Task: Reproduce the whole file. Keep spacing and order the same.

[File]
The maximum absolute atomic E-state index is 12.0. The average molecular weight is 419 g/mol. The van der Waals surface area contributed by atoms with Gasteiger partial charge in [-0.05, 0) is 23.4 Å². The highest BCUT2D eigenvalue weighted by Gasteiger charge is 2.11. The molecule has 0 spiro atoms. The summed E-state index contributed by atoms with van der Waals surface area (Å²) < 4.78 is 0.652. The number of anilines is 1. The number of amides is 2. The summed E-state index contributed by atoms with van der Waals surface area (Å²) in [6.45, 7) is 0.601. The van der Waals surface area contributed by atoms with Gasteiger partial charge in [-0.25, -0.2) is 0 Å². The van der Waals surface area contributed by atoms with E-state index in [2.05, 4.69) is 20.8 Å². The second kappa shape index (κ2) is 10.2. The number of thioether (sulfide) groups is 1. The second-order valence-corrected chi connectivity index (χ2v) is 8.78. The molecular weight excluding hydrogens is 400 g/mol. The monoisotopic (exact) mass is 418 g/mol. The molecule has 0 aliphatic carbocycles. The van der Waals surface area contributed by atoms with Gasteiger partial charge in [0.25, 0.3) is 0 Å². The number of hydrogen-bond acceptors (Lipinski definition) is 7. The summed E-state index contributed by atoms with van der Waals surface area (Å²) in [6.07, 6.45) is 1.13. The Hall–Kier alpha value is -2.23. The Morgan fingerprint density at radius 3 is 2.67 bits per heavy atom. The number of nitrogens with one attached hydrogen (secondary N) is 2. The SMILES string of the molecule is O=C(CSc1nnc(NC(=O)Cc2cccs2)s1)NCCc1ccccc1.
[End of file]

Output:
The maximum absolute atomic E-state index is 12.0. The average molecular weight is 419 g/mol. The van der Waals surface area contributed by atoms with Gasteiger partial charge in [-0.05, 0) is 23.4 Å². The highest BCUT2D eigenvalue weighted by Gasteiger charge is 2.11. The molecule has 0 spiro atoms. The summed E-state index contributed by atoms with van der Waals surface area (Å²) < 4.78 is 0.652. The number of anilines is 1. The number of amides is 2. The summed E-state index contributed by atoms with van der Waals surface area (Å²) in [6.45, 7) is 0.601. The van der Waals surface area contributed by atoms with Gasteiger partial charge in [-0.25, -0.2) is 0 Å². The van der Waals surface area contributed by atoms with E-state index in [2.05, 4.69) is 20.8 Å². The second kappa shape index (κ2) is 10.2. The number of thioether (sulfide) groups is 1. The second-order valence-corrected chi connectivity index (χ2v) is 8.78. The molecular weight excluding hydrogens is 400 g/mol. The monoisotopic (exact) mass is 418 g/mol. The molecule has 0 aliphatic carbocycles. The van der Waals surface area contributed by atoms with Gasteiger partial charge in [0.25, 0.3) is 0 Å². The number of hydrogen-bond acceptors (Lipinski definition) is 7. The summed E-state index contributed by atoms with van der Waals surface area (Å²) in [6.07, 6.45) is 1.13. The Hall–Kier alpha value is -2.23. The Morgan fingerprint density at radius 3 is 2.67 bits per heavy atom. The number of nitrogens with one attached hydrogen (secondary N) is 2. The SMILES string of the molecule is O=C(CSc1nnc(NC(=O)Cc2cccs2)s1)NCCc1ccccc1.